Keeping foreign critters at bay

As trade increases so do invasions that can cripple local flora and fauna

Hugh MacIsaac tells a hobo story worthy of a Gordon Lightfoot ballad, if the outcome weren't so potentially damaging to North American forests.

An unknown number of diminutive travelers recently jumped ship in Montreal and rode the rails to British Columbia, sharing boxcars with a shipment of stone slabs from Norway. As the wood-crated slabs were transferred from the ship to rail cars, someone noticed a few stowaways but said nothing.

By the time the shipment arrived in British Columbia, however, researchers at a Canadian federal lab there heard about the vagabonds, and put a sample of the packing wood in a sterilized room.

"They found adults of more than 40 different species of bugs, including three species of boring beetles of a type that could wreak havoc with hardwood and softwood forests," says Dr. MacIsaac, a biology professor at the University of Windsor in Ontario.

No one knows whether any of these insects escaped to establish colonies in the New World. "They took a 3,500-kilometer journey, and boxcars are not exactly airtight," he wryly notes.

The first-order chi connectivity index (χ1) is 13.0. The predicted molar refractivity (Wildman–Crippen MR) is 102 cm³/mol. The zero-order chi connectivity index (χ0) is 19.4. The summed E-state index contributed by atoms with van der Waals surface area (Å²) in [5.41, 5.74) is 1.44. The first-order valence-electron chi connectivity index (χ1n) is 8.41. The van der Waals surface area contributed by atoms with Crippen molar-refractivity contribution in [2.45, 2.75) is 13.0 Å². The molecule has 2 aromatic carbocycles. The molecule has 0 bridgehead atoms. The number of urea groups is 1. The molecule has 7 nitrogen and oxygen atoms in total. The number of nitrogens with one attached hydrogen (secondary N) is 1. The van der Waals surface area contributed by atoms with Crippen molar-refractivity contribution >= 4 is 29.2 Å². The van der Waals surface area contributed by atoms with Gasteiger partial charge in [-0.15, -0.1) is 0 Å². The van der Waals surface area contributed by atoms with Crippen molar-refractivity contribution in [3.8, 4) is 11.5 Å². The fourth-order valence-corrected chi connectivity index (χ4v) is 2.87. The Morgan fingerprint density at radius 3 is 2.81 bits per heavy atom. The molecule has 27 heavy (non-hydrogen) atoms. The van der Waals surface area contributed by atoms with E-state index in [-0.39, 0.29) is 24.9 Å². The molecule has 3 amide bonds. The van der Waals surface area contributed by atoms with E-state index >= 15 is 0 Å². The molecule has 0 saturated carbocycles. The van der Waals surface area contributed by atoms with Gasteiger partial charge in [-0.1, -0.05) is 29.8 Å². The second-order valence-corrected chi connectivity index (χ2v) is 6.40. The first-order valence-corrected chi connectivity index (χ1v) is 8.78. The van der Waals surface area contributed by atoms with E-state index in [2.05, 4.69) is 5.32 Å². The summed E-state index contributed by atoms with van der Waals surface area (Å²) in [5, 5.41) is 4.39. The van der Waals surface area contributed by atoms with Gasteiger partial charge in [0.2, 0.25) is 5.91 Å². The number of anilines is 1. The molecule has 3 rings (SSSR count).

Variations on MacIsaac's tale are being repeated worldwide as countries struggle to fend off invasive species – from invisible organisms to creatures such as the northern snakehead. This voracious freshwater fish native to China has riveted the attention this month of officials from the state of Maryland and the US government.

On one level, bringing "exotic" species into a country can be beneficial if they can be kept local, researchers say. They note that many of the biggest cash crops in the US are imports, for example. But trouble arises when nonnative organisms – brought in to control pests, or as food or pets, or inadvertently arriving in ship ballast water, freight packing material, or luggage – quickly spread beyond their initial colony.

And while researchers are trying to develop more sophisticated tools to forecast a species' arrival or trace its region of origin, the first line of defense, they say, remains the shippers, fishermen, and tourists who unwittingly serve as transport for these ecological shock troops.

As if to underscore the importance of the issue, this week lawmakers in Washington are circulating a draft revision of the National Invasive Species Act, originally passed in 1990 and reauthorized in 1996. The reauthorization is set to expire this year. The newest proposal would strengthen the federal government's hand in dealing with invasive species, particularly aquatic creatures.

"In the United States and Canada, there's a sense of urgency" about the problem, MacIsaac says.

Indeed, in the US alone, an estimated 50,000 nonnative invasive species cost the country $137 billion a year, according to David Pimentel, an ecologist at Cornell University in Ithaca, NY. He notes that 42 percent of the native species currently listed as threatened or endangered in the US were herded onto those lists by nonnative invasive species.